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Texans for Public Justice  * 609 W. 18th Street, Suite E, * Austin, TX 78701 * tpj.org

For Immediate Release:  January 17, 2008

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Contact: Craig McDonald, Andrew Wheat
PH: (512) 472-9770


Austin--During the first half of 2007—which was off-season for Texas political campaigns—state lawmakers and top state officials spent $9.5 million in political funds. Although this is a fraction of the $83 million that these officials spent in the preceding election year, it is a heap of money to spend between campaigns. Capitol Spending, a new report by Texans for Public Justice, analyzes where politicians blew all this money.

Researchers classified the $9.5 million in political expenditures into 12 spending categories. The top five categories accounted for 70 percent of all the money: Staff & Consultants (28 percent); Rent Payments (11 percent); Travel & Lodging (11 percent); Administrative/Office (10 percent); and Gifts/Charitable Contributions (10 percent). The report finds huge disparities in the gross amounts spent by Texas officials—as well as in what officials chose to spend this money on.

“This report reveals that many Texas politicians are using political funds to enhance their personal lifestyles,” said Texans For Public Justice Director Craig McDonald. “Some officials spent buckets of money on cushy capital apartments, luxury vehicles and corporate jets. These luxuries are ultimately paid for by special-interests who want access and favors.”

The legislators who reported the largest single political expenditures on housing were: Rep. Beverly Woolley ($13,200 for 6 months); Sen. Troy Fraser ($9,750 for 6 months); and Sen. Eliot Shapleigh ($7,750 for a year). The officials who reported the largest single travel expenditures were: Sen. John Carona ($61,930 to use his company’s aircraft); Attorney General Greg Abbott ($29,247 for a Ford campaign vehicle); Sen. Troy Fraser ($29,247 to Abilene Aero Travel); and Sen. Jeff Wentworth (a $20,309 Lexus lease).

Big-spending Lieutenant Governor David Dewhurst spent close to $1.1 million in the first half of 2007. This was almost twice what No. 2 ranked Governor Rick Perry spent ($585,524). Dewhurst spent 67 percent of his enormous total on Staff & Consultants, including $392,247 to consultant Buddy Barfield.1 Governor Perry’s top expenditure categories were: Staff & Consultants, led by $35,000 to consultant David Carney; and Travel & Lodging, led by a $13,586 jaunt to Istanbul.

The $453,598 spent by embattled Speaker Tom Craddick accounted for one out of every 10 dollars spent by House members. The speaker spent 40 percent of his money on Staff & Consultants. The $60,703 he paid his daughter in the first half of 2007 accounted for a third of Craddick’s personnel expenditures. Craddick spent 15 percent of his funds on Food, Drinks & Events and another 15 percent on Travel & Lodging.

Sen. John Carona was the legislature’s No. 2 spender. Led by his aforementioned corporate jet expenditures, Travel & Lodging accounted for 32 percent of the $199,023 that Carona spent. Carona spent 19 percent of his funds on Gifts & Charitable Contributions, led by $14,397 in coin-dealer purchases. Carona poured another 14 percent of his funds into Food, Drinks & Events, including the $12,263 that he spent on six outings to Italian eatery Maggiano’s.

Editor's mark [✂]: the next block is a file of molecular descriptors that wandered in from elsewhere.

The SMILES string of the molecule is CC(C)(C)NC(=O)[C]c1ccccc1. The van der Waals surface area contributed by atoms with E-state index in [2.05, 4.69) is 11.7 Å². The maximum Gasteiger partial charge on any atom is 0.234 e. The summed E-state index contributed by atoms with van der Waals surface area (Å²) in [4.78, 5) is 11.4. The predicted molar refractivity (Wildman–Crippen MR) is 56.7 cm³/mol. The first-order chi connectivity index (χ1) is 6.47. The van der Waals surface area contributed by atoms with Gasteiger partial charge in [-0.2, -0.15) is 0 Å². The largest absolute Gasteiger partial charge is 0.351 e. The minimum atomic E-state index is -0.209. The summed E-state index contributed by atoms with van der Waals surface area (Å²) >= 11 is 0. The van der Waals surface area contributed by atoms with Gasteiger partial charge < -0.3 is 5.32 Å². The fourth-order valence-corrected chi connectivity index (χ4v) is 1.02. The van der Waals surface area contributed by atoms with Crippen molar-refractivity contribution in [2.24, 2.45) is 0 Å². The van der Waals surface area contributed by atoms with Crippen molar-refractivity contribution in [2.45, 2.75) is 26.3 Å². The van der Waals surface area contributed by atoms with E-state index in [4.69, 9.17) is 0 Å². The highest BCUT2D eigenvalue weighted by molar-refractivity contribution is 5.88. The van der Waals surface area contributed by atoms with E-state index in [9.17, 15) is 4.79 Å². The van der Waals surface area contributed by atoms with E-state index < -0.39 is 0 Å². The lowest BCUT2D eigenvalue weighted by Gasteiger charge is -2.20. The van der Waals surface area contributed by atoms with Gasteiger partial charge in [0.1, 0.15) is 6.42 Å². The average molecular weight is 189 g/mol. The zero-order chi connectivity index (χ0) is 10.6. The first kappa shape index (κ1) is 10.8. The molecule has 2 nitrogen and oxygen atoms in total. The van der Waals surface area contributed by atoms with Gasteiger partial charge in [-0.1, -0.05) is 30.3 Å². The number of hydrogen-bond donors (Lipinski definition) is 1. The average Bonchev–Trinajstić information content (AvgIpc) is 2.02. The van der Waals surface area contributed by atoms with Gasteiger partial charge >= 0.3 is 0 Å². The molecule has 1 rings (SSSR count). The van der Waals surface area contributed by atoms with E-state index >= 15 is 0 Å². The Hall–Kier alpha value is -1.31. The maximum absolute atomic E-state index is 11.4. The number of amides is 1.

Other findings of Capitol Spending include:

  • The six statewide officeholders studied spent an average of $381,955, compared to a Senate average of $84,064 and a House average of  $31,048.

  • With residences and offices in Austin and their districts, lawmakers spent a greater share of their funds on rent. Statewide officials spent a greater share on personnel to reach voters across the state.

  • After Carona, the Senate’s top spenders were: Robert Nichols ($154,860), who spent 71 percent of his political funds to repay personal campaign loans; and Chris Harris ($144,209), who spent 25 percent of his funds on Gifts & Charitable Contributions.

  • John Whitmire, AKA Senator Skybox, spent an unprecedented $19,345 entertaining constituents at Houston Texans and Houston Rockets games.

  • After Craddick, the House’s top spenders were: Mike O’Day ($140,266), who won a special election in January 2007; and Regulated Industries Committee Chair Phil King ($115,138).

  • Rep. Jose Menendez’s expenditures were not analyzed because he failed to file legally required campaign disclosures.

  • Eleven House members led by Garnet Coleman reported improper credit-card payments totaling $56,663. These lawmakers appear to have violated Texas disclosure law by failing to itemize what or where they bought things on credit.

  • Rep. Borris Miles spent half of his money on a remarkable, $12,941 day-long feast to celebrate the start of the session. Rep. Eddie Lucio was the lone official with the cojones to cop to the fact that he spent political funds “meeting with constituents” at Hooters.



During the time that this report was being written, several lawmakers filed expenditure reports to correct problems cited in this report.

On Jan. 14, 2008, Rep. Jose Menendez filed his missing campaign report that had been due six months earlier. It reported that he spent $39,143 in the first half of 2007.

While this report was being prepared in late 2007, two House members cited here for failing to itemize credit-card expenditures--Reps. Garnet Coleman and Fred Brown--filed corrected reports to remedy this error.


1Including $13,530 to Barfield and $378,717 to Barfield’s AGI, Inc., which has collected a stunning $2.1 million from the Dewhurst campaign since 2001.